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Brian Tora’s Investment view

The case for equity investment is still there, even if it continues to merit a health warning.

I have a confession to make. It’s time, I feel, to come out of the closet. The fact is, I’m an equities man. I get my kicks from buying ordinary shares.

This confession has been prompted by the growing number of articles devoted to non-equity investment. Property and bonds have been demanding ever more attention, and hedge funds, structured products and guaranteed funds, while frequently based on equity markets or individual shares, are also increasingly in focus.

All this is very healthy, of course. It widens the options available to investors and allows those charged with putting together an investment plan to cater for a range of needs and attitudes. Yet I find that the greater availability of choice makes decision-making more difficult, not easier.

This array of products does not necessarily protect you from loss or bad judgement. Precipice bonds were easy to sell on the back of consistently rising markets but the inherent risks were always there. It was just that people did not understand how they worked or what the worst case scenario might mean.

And there’s the rub. More options demands a greater understanding of financial products and not just by the adviser. If the end-investor is not sure what they are getting into, there is a risk that they will blame whoever persuaded them to part with their money if the investment does not live up to expectations.

Oh for a return to the simple life. Not that equities are that simple. They are at the riskier end of the investment spectrum. Companies can, and do, go bust and shareholders are last in the queue to be paid. The pace of commercial life has added to this risk. Even large companies can go out of business with little warning these days. Caveat emptor is a motto that should certainly apply to equities.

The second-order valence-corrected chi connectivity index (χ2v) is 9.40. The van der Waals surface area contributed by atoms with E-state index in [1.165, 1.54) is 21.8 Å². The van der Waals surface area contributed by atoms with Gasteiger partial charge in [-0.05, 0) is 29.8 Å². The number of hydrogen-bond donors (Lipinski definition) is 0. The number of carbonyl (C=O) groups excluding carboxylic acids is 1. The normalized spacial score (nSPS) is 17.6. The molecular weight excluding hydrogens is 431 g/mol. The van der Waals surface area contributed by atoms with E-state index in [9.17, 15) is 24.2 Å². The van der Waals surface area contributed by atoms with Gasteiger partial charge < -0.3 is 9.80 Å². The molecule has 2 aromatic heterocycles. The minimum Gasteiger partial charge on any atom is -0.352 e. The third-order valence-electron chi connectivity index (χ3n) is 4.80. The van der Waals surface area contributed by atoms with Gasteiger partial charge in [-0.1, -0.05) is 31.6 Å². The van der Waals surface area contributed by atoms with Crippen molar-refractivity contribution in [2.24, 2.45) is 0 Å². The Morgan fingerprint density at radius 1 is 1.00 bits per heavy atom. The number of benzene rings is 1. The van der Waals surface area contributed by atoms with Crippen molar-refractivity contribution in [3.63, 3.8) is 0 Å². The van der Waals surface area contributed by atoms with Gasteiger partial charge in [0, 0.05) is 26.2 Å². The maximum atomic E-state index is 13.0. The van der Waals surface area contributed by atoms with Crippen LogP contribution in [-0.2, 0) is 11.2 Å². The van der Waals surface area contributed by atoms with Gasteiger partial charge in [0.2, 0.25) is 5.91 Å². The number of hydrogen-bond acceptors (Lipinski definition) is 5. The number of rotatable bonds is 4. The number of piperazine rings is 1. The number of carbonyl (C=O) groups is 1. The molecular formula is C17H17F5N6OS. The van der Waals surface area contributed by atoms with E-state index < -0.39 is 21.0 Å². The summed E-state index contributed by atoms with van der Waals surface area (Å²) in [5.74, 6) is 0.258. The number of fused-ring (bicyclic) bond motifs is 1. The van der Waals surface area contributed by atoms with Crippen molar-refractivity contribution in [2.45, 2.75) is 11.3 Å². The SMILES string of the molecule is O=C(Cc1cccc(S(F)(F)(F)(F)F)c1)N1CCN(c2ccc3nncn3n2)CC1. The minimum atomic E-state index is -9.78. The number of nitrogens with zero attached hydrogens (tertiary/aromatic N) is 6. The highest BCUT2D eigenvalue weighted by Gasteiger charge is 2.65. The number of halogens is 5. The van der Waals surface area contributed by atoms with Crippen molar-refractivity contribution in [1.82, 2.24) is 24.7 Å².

But the other side of the risk coin is that reward should be higher. Arguably, the higher the risk, the higher the potential reward. Equally, the more reward you receive, the greater the risk that all will turn to dust in the fullness of time. Technology investors made buckets of money in the second half of the 1990s but most of their gains evaporated in the first couple of years of the new millennium.

Investors who piled in to smaller companies as the last bear market drew to a close have not done at all badly. Even the mid-cap stocks have rewarded out of all proportion to the market leaders. From the beginning of 2003 until the end of last October, the FTSE 250 rose by nearly three times the amount of the FTSE 100 Index.

The case for equity investment is still there, even if it continues to merit a health warning. Indeed, my message to investors for some years now has been that an equity-only investment strategy is flawed. That is a hard thing to say for someone who started out trading in shares face-to-face on the floor of the London Stock Exchange.

I expect even more asset classes to be made available as the rocket scientists of the fund management world endeavour to find a solution for every conceivable investment taste. One thing is certain, though. Equities will remain the bedrock for long-term investors. Trust me. I’m an equities man.


Close calls for short-term opportunities

Close Property Investment is raising up to 10m for the sixth special opportunities fund, an exempt unit trust providing self-invested personal pension and small self-administered scheme investors with exposure to short-term UK property projects.

Independent view

I cannot deny it, I am a worried man. I hear from numerous quarters that the precipice bond misselling scandal (if indeed they were missold) will be bigger than anything we have seen before.

Savings at stake

Has the Government learned from the stakeholder pension debacle or is it repeating its mistakes?


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